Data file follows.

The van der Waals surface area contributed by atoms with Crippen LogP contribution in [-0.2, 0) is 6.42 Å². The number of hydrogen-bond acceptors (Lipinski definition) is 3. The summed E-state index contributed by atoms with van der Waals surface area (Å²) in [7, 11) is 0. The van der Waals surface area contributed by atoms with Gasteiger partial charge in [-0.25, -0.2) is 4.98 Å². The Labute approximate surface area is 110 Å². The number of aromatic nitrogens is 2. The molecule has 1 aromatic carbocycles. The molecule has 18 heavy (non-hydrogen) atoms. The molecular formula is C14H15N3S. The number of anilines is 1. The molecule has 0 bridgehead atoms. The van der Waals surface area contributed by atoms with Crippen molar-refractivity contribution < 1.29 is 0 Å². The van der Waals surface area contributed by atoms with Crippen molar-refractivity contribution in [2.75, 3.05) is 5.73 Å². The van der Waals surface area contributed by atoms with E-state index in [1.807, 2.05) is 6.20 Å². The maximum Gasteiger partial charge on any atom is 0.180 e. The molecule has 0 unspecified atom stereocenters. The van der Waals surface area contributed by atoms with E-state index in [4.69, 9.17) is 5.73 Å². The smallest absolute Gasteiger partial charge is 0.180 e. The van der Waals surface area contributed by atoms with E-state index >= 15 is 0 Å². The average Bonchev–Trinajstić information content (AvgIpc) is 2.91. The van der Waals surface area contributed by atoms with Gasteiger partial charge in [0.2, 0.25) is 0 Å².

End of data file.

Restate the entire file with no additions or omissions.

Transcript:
The van der Waals surface area contributed by atoms with Crippen LogP contribution in [-0.2, 0) is 6.42 Å². The number of hydrogen-bond acceptors (Lipinski definition) is 3. The summed E-state index contributed by atoms with van der Waals surface area (Å²) in [7, 11) is 0. The van der Waals surface area contributed by atoms with Gasteiger partial charge in [-0.25, -0.2) is 4.98 Å². The Labute approximate surface area is 110 Å². The number of aromatic nitrogens is 2. The molecule has 1 aromatic carbocycles. The molecule has 18 heavy (non-hydrogen) atoms. The molecular formula is C14H15N3S. The number of anilines is 1. The molecule has 0 bridgehead atoms. The van der Waals surface area contributed by atoms with Crippen molar-refractivity contribution < 1.29 is 0 Å². The van der Waals surface area contributed by atoms with Crippen molar-refractivity contribution in [2.75, 3.05) is 5.73 Å². The van der Waals surface area contributed by atoms with E-state index in [1.807, 2.05) is 6.20 Å². The maximum Gasteiger partial charge on any atom is 0.180 e. The molecule has 0 unspecified atom stereocenters. The van der Waals surface area contributed by atoms with E-state index in [4.69, 9.17) is 5.73 Å². The smallest absolute Gasteiger partial charge is 0.180 e. The van der Waals surface area contributed by atoms with E-state index >= 15 is 0 Å². The average Bonchev–Trinajstić information content (AvgIpc) is 2.91. The van der Waals surface area contributed by atoms with Gasteiger partial charge in [0.2, 0.25) is 0 Å².